Twitter would use behavioural signals to identify harassers
Twitter’s rules already prohibit abuse
Tweets will not be removed entirely based on behavioural signals
San Francisco-based Twitter, known for freewheeling discussions since it was founded in 2006, has been trying to get rid itself of harassment out of concern that personal attacks were driving people away.
Twitter rules already prohibit abuse, and it can suspend or block offenders once someone reports them. Users can also mute people they find offensive.
Chief Executive Jack Dorsey was reported saying that Twitter now would try to find problematic accounts by examining behaviour such as how frequently people tweet about accounts that do not follow them or whether they have confirmed their email address.
Tweets from those accounts will appear lower in certain areas of the service, such as search results or replies to tweets, even if the tweets themselves have not been found to violate any rules.
Impact of the new Approach
In tests the new approach resulted in a 4 percent decrease in abuse reports originating from search results and an 8 percent decrease in abuse reports from the conversations that take place as replies to tweets, according to the company.
Most abuse comes from a small number of accounts that have an outsized impact, said Del Harvey, Twitter’s vice president for trust and safety.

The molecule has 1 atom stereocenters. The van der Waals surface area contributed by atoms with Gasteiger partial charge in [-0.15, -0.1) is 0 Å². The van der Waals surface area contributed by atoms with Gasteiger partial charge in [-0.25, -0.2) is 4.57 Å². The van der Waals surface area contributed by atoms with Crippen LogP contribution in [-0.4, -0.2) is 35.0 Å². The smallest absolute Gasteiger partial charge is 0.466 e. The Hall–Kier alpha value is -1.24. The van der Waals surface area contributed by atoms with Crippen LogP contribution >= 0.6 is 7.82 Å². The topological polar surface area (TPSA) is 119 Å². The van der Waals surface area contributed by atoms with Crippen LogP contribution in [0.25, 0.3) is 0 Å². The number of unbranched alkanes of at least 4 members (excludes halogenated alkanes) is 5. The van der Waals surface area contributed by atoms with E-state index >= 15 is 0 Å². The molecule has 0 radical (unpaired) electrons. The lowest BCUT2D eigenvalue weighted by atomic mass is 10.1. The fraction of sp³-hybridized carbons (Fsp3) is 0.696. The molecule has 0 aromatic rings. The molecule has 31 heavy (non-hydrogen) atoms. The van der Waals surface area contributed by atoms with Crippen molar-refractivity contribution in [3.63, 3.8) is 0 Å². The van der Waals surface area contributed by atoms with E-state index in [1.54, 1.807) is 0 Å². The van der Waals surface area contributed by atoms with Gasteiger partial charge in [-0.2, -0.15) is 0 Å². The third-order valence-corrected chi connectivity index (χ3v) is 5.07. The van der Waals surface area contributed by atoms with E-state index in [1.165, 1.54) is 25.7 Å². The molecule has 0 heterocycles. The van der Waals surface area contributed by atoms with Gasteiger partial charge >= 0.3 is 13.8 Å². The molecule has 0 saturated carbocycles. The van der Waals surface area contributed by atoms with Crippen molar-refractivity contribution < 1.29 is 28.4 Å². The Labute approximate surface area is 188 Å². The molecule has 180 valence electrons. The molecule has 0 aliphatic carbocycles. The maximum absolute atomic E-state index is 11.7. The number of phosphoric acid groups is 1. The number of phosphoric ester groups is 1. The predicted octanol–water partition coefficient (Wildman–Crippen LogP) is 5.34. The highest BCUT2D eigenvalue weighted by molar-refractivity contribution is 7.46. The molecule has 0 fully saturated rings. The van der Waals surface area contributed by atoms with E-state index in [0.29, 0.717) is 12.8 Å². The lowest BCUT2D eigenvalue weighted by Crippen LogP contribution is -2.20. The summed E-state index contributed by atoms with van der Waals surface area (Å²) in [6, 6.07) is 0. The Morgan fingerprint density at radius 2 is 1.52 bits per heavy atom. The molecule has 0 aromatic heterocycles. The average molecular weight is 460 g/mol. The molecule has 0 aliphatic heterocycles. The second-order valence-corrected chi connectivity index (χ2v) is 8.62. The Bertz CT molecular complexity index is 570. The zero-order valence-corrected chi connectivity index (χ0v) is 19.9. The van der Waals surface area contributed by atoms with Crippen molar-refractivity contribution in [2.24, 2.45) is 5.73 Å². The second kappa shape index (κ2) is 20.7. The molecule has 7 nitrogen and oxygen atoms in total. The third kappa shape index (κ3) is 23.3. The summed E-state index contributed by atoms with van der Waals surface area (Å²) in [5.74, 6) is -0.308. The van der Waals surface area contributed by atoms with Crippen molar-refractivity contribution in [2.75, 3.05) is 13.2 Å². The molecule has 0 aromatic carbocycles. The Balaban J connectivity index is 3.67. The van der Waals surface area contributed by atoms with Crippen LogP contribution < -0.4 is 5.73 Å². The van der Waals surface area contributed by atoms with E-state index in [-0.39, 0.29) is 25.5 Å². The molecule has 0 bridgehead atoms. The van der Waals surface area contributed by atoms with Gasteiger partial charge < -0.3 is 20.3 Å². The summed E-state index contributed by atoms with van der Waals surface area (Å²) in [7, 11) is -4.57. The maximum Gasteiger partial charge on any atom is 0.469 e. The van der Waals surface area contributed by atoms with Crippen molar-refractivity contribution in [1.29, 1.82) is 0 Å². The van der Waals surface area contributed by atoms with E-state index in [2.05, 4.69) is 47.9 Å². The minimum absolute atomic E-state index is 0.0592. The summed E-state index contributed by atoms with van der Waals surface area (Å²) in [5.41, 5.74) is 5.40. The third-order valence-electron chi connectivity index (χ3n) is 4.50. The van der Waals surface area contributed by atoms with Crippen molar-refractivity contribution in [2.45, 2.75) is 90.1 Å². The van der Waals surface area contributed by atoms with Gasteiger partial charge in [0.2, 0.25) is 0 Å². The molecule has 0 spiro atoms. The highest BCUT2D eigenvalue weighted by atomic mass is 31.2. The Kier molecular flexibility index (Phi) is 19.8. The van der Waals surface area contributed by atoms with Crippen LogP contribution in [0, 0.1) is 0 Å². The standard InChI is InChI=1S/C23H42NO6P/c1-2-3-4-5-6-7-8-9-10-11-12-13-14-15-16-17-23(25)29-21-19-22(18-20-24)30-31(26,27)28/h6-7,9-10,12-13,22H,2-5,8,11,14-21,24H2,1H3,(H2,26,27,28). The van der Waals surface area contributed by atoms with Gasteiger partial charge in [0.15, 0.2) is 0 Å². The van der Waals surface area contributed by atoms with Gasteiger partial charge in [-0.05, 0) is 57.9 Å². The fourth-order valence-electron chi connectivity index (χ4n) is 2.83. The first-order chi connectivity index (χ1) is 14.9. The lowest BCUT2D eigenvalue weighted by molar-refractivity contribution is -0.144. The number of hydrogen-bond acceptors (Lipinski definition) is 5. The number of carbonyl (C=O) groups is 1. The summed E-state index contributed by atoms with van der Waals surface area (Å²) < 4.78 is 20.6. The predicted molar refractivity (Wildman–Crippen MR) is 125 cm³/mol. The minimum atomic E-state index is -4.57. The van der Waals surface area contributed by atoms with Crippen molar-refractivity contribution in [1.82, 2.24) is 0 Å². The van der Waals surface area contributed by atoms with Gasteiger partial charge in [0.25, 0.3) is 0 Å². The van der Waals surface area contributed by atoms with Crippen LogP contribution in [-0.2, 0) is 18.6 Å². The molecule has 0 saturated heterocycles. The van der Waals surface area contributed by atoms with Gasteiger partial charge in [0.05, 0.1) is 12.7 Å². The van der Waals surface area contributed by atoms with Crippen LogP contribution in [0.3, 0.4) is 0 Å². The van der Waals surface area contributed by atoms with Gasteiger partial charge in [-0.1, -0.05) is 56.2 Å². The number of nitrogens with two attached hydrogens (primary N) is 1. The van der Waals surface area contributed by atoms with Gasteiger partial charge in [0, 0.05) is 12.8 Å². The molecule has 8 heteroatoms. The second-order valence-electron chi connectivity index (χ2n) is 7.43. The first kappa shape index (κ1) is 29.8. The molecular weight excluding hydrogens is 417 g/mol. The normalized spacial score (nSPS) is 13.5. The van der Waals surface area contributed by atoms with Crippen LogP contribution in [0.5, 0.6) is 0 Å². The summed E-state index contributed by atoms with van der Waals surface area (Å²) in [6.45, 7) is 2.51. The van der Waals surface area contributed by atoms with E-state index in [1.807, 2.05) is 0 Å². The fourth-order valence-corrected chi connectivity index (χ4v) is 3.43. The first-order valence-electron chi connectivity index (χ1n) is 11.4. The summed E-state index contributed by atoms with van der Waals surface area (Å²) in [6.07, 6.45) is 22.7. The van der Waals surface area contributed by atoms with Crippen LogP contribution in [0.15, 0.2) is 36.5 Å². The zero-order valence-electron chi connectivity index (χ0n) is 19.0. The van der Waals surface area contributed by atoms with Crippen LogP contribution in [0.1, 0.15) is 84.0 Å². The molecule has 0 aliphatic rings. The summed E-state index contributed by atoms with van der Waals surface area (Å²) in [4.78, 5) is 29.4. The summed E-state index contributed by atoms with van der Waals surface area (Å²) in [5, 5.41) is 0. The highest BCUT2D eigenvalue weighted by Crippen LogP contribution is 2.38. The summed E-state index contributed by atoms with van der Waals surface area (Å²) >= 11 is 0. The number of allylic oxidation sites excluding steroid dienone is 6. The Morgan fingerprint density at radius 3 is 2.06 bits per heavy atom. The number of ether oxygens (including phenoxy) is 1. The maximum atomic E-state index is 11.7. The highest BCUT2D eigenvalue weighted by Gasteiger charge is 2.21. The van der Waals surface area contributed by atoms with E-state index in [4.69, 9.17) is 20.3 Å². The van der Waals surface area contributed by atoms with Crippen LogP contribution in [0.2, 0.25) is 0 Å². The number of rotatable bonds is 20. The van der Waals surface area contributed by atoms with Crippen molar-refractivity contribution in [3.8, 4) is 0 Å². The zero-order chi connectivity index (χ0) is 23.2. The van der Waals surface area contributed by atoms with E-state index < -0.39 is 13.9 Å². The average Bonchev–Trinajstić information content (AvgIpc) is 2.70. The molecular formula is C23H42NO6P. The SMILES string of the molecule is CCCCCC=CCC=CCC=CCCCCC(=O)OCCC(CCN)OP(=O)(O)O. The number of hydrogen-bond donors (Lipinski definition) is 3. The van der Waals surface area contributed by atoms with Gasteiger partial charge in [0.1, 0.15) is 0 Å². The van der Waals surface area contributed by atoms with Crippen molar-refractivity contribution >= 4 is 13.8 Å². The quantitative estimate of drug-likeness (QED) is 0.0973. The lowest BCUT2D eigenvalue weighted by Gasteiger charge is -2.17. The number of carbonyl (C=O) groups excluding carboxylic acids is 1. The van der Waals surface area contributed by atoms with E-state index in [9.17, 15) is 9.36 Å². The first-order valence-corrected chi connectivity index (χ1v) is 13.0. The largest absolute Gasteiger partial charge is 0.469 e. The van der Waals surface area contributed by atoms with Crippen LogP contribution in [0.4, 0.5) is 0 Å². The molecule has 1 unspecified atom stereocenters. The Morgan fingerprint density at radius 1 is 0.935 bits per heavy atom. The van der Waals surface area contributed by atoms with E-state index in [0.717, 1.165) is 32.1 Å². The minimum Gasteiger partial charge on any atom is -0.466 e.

Social media firms including Twitter and Facebook are under pressure to remove bullies, many of whom target women and minorities. According to the Amnesty International report, many women cannot express themselves freely on Twitter without fear of violence.
How would it benefit twitter
Reducing abuse could also help Twitter’s business. If more people sign up and spend time on the service, marketers may buy more ads on it.
Dorsey said that Twitter’s 336 million monthly active users should expect a series of other changes over the next several months as the company explores ways to encourage tweets that are more civil.
In March, Twitter sought proposals from academics and others to help gauge the “health of public conversations.” Dorsey said the company is reviewing 230 submissions it received.